Joseph Murphy of Somerset used to bike as much as 100 miles a day in New Jersey before an armored personnel carrier rolled over, broke his neck and fractured his skull.
Sandra Edwards, also of Somerset, grew up in the "boondocks" of Bucks County, where the only transportation options for youngsters were "a bike or our feet."
Although their extensive health problems have prevented them from bicycling for many years, they will be cheering on the cyclists who participate in the 13th Annual River & Wind Challenge June 7.
"God bless them," said Murphy, 51, a father of eight and a former Marine combat squad leader.
"They do so much for us," said Edwards, a 62-year-old cancer survivor and former credit investigator who is raising two teenage grandchildren.
The challenge, a fundraising event sponsored by The Salvation Army-Somerset Service Center, offers two rides:
■ A 62-mile scenic round-trip from Confluence to Meyersdale along the Great Allegheny Passage in southern Somerset County and
■ A 22-mile round-trip along the passage from Confluence to Ohiopyle. It includes the first 9-mile segment of what was to become a 150-mile trail from the tip of Point State Park to Cumberland, Md.
Those pedaling to Meyersdale should leave at 8 a.m. and give themselves 7-8 hours to complete the ride, said Holly Beckner, director of the service center. "It will test their endurance."
The Meyersdale riders will find the Casselman River on their left, their right and again on their left as it flows under five bridges and snakes its way through the Laurel Highlands. The most spectacular span is the 1,908-foot long Salisbury Viaduct near Meyersdale.
Lunch will be served at the restored Western Maryland Railway station that overlooks the maple syrup capital of Pennsylvania.
The Ohiopyle riders will eat lunch in Confluence before setting out at noon. Their ride overlooks a popular section of the Youghiogheny River enjoyed by anglers, canoeists, kayakers and rafters.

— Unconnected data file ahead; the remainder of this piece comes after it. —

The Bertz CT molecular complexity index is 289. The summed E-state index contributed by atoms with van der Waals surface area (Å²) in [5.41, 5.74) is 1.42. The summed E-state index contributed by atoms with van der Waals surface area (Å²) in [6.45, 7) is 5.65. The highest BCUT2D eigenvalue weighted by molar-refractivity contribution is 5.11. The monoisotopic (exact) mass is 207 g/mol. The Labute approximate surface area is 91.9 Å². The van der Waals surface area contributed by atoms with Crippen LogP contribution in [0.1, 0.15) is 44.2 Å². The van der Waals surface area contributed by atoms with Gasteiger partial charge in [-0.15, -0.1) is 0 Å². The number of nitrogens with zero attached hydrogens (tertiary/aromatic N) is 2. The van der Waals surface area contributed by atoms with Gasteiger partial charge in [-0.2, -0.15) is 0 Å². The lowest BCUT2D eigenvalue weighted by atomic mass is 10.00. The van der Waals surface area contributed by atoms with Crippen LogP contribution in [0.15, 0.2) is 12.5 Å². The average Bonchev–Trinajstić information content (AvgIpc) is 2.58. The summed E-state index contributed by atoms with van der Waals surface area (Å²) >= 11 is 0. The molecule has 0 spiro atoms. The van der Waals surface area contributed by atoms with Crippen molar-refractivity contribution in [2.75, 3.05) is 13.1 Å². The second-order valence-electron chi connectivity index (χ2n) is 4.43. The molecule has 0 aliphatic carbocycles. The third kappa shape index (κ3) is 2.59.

The cyclists will have time to pedal through Ohiopyle and visit the Western Maryland Railway station.
In addition to lunch, both rides include refreshments along the passage, dinner in the Confluence Community Center, a T-shirt and an award for finishing.
Each ride costs $50. The Salvation Army will use the proceeds to help feed, clothe and provide other services for the less fortunate in Somerset County, including Murphy and Edwards.
"I don't know what I'd do without the Salvation Army," said Murphy, the father of eight whose wife, Susan, 48, died of cancer in 2012. "I'd be lost without their help."
"They see that we receive fresh produce and a variety of heat-and-serve meals every two weeks" Edwards said. "That means a lot to us in so many ways."
Information: www.salvationarmy-wpa.org; 1-814-445-9232.
The Montour Trail Council will have a ground-breaking ceremony at 2 p.m. Sunday to initiate a $2.15 million rehabilitation project on the Library Viaduct, an imposing 506-foot-long structure spanning Route 88 in the Library area of South Park Township.
The ceremony will be next to the Rite Aid Pharmacy at 6375 Library Road. Spectators will be directed to suitable parking from that location. Light refreshments will be served.
Although the viaduct has been abandoned for nearly 40 years, Council President Dennis Pfeiffer said an inspection determined that its structural integrity is sound.
Pfeiffer said the "extremely strategic" restoration project will enable the council to "close the last significant gap in our 47-mile [trail] and offer tourists a bicycle-friendly route from Pittsburgh International Airport to the Great Allegheny Passage."
Larry Walsh writes about recreational bicycling for the Post-Gazette.